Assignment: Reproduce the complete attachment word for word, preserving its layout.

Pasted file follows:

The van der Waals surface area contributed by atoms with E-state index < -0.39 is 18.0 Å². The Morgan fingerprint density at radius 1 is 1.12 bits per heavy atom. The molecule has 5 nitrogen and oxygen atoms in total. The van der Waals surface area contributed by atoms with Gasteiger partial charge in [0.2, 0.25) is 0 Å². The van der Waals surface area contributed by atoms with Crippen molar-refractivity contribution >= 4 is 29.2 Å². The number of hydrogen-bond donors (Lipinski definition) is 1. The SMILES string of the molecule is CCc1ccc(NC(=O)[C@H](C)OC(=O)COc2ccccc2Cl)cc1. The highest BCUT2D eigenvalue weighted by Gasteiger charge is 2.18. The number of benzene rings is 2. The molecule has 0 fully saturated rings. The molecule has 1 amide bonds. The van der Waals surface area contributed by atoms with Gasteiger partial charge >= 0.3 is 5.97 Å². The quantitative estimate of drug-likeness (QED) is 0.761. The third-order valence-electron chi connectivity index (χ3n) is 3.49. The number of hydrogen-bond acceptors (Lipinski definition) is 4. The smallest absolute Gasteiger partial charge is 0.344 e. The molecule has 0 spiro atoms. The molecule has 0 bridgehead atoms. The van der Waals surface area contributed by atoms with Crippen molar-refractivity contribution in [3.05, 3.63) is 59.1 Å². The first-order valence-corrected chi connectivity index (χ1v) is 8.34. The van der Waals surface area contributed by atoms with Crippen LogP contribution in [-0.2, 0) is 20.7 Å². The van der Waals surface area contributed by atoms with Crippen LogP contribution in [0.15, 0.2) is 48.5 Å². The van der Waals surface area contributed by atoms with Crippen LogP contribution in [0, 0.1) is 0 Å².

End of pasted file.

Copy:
The van der Waals surface area contributed by atoms with E-state index < -0.39 is 18.0 Å². The Morgan fingerprint density at radius 1 is 1.12 bits per heavy atom. The molecule has 5 nitrogen and oxygen atoms in total. The van der Waals surface area contributed by atoms with Gasteiger partial charge in [0.2, 0.25) is 0 Å². The van der Waals surface area contributed by atoms with Crippen molar-refractivity contribution >= 4 is 29.2 Å². The number of hydrogen-bond donors (Lipinski definition) is 1. The SMILES string of the molecule is CCc1ccc(NC(=O)[C@H](C)OC(=O)COc2ccccc2Cl)cc1. The highest BCUT2D eigenvalue weighted by Gasteiger charge is 2.18. The number of benzene rings is 2. The molecule has 0 fully saturated rings. The molecule has 1 amide bonds. The van der Waals surface area contributed by atoms with Gasteiger partial charge >= 0.3 is 5.97 Å². The quantitative estimate of drug-likeness (QED) is 0.761. The third-order valence-electron chi connectivity index (χ3n) is 3.49. The number of hydrogen-bond acceptors (Lipinski definition) is 4. The smallest absolute Gasteiger partial charge is 0.344 e. The molecule has 0 spiro atoms. The molecule has 0 bridgehead atoms. The van der Waals surface area contributed by atoms with Crippen molar-refractivity contribution in [3.05, 3.63) is 59.1 Å². The first-order valence-corrected chi connectivity index (χ1v) is 8.34. The van der Waals surface area contributed by atoms with Crippen LogP contribution in [-0.2, 0) is 20.7 Å². The van der Waals surface area contributed by atoms with Crippen LogP contribution in [0.15, 0.2) is 48.5 Å². The van der Waals surface area contributed by atoms with Crippen LogP contribution in [0, 0.1) is 0 Å².